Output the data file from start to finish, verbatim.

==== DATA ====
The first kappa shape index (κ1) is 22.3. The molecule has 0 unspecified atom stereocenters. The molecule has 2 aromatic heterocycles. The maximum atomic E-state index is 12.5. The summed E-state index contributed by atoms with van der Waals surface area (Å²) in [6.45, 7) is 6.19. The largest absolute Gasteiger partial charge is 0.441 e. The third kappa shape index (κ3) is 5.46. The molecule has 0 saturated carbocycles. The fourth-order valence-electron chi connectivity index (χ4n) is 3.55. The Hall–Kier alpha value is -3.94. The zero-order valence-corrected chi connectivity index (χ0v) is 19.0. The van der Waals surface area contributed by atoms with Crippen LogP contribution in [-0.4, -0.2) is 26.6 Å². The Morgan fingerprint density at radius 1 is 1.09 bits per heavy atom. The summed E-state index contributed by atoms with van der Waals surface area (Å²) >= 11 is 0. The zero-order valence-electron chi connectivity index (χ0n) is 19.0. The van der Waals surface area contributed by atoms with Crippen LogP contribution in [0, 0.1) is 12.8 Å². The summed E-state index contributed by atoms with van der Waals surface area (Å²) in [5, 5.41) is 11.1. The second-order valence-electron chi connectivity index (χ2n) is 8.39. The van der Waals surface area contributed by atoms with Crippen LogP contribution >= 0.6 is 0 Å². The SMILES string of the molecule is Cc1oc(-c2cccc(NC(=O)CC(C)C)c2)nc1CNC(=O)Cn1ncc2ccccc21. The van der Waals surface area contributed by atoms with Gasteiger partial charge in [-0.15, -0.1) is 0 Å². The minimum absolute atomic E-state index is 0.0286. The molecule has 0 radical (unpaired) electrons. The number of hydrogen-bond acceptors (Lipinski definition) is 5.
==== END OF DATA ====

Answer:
The first kappa shape index (κ1) is 22.3. The molecule has 0 unspecified atom stereocenters. The molecule has 2 aromatic heterocycles. The maximum atomic E-state index is 12.5. The summed E-state index contributed by atoms with van der Waals surface area (Å²) in [6.45, 7) is 6.19. The largest absolute Gasteiger partial charge is 0.441 e. The third kappa shape index (κ3) is 5.46. The molecule has 0 saturated carbocycles. The fourth-order valence-electron chi connectivity index (χ4n) is 3.55. The Hall–Kier alpha value is -3.94. The zero-order valence-corrected chi connectivity index (χ0v) is 19.0. The van der Waals surface area contributed by atoms with Crippen LogP contribution in [-0.4, -0.2) is 26.6 Å². The Morgan fingerprint density at radius 1 is 1.09 bits per heavy atom. The summed E-state index contributed by atoms with van der Waals surface area (Å²) >= 11 is 0. The zero-order valence-electron chi connectivity index (χ0n) is 19.0. The van der Waals surface area contributed by atoms with Crippen LogP contribution in [0, 0.1) is 12.8 Å². The summed E-state index contributed by atoms with van der Waals surface area (Å²) in [5, 5.41) is 11.1. The second-order valence-electron chi connectivity index (χ2n) is 8.39. The van der Waals surface area contributed by atoms with Crippen LogP contribution >= 0.6 is 0 Å². The SMILES string of the molecule is Cc1oc(-c2cccc(NC(=O)CC(C)C)c2)nc1CNC(=O)Cn1ncc2ccccc21. The van der Waals surface area contributed by atoms with Gasteiger partial charge in [-0.15, -0.1) is 0 Å². The minimum absolute atomic E-state index is 0.0286. The molecule has 0 radical (unpaired) electrons. The number of hydrogen-bond acceptors (Lipinski definition) is 5.